Romeins Aardwerk (Roman Artwork): Cermics reproduction on a non-english site
I have included this site becasue of the stunning variety of pots represented in photos. Click on the links across the top or scroll down to see some great but slow-loading photos of replica pots. Also great representations of an historical kitchen.
(Site Excerpt) ceramic-link.de aims to provide an international collection of internet pages, concerning historical and contemporary ceramics. Links to ceramic artists, museums, organisations, suppliers and much more can be found here. The majority of the sites are from Germany, but this is changing.
Burg Kirkel - Virtuelles Museum: - Keramik -
German pottery finds: non-english but with some great photographs.
Hit the In English Button, unless you read French. Not all pages are translated to English
Society for the Study of Ceramic Antiquities in Gaul (french-only site)
Italian Medieval Ceramics (In French)
A few noteworthy photos
French Renaissance Ceramics
(Site Excerpt) The three objects in this tour are examples of "Saint-Porchaire" ware, one of the rarest and most mysterious of all types of Renaissance ceramics. Saint-Porchaire is recognized by its richly patterned layer of colorful paste decoration inlaid into a "clay skin"; its assembly from parts made through a variety of techniques such as molding, wheel-throwing, and hand modeling; and its uniform fine white clay that shrinks little in firing. Fewer than eighty examples are recorded, and the commonest forms are salt cellars, cups, ewers, and candlesticks, most in distinctive bizarre and fantastic designs. What is known is that a wide variety of techniques was used, the type of clay is found in relatively few places, and these ceramics were probably made by a single workshop.
Database for Archaeological Pottery at the Unversity of Venice
(Site Excerpt) Chemical data for the composition of archaeological pottery are listed following the excavation sites. If not otherwisereported, the data are given in percent of the relative oxide or element. These data can be used in a free way by the scientific community. In order to increase the amount of pottery data and then the utility of this database, scientific workers are invited to send us, by e-mail or diskette, chemical data of homogeneous series of archaeological ceramics together with the reference of the publications or meetings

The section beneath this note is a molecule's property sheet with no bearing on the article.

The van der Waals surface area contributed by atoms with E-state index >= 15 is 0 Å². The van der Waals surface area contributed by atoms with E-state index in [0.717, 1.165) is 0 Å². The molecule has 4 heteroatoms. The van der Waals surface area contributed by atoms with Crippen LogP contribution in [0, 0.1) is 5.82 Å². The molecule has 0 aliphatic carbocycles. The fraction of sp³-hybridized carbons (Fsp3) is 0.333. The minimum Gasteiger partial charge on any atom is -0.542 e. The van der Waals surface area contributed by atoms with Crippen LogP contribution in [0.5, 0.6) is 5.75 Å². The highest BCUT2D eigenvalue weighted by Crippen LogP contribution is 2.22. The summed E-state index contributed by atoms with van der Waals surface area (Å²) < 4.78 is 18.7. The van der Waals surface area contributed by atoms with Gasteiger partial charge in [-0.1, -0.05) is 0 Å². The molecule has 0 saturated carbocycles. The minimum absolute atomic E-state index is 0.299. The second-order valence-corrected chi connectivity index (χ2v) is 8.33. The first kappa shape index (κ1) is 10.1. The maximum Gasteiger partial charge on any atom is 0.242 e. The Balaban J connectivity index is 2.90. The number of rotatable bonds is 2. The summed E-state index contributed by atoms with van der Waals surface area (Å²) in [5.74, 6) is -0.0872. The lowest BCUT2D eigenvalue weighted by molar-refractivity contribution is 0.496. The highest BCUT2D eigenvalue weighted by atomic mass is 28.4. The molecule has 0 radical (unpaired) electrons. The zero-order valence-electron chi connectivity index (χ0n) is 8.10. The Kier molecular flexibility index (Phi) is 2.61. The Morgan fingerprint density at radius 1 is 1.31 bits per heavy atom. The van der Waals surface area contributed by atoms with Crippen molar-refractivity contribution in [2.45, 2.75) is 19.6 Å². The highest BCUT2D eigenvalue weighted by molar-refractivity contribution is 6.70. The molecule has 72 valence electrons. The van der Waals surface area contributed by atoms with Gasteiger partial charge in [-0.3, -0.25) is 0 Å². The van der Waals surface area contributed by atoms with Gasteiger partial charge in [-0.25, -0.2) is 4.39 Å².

Medieval Pottery Cistern from Newcastle upon Tyne
(Site Excerpt) This was recovered during the 1974-6 excavations of the Castle Ditch of the 'New Castle'. It was presented to the Museum of Antiquities with the rest of the excavation material on long term loan by the City of Newcastle upon Tyne in 1986. The pottery type is Reduced Greenware, probably of local manufacture. The bung is still in position and is made from the same material; this is unusual - the other cisterns recovered from the site appear to have had wooden bungs. It is likely, however, that the lid would have been of wood. The two strip handles have ribbed decoration and there is 'pie crust' decoration applied around the rim. The base is baggy so the vessel does not sit securely on a hard surface.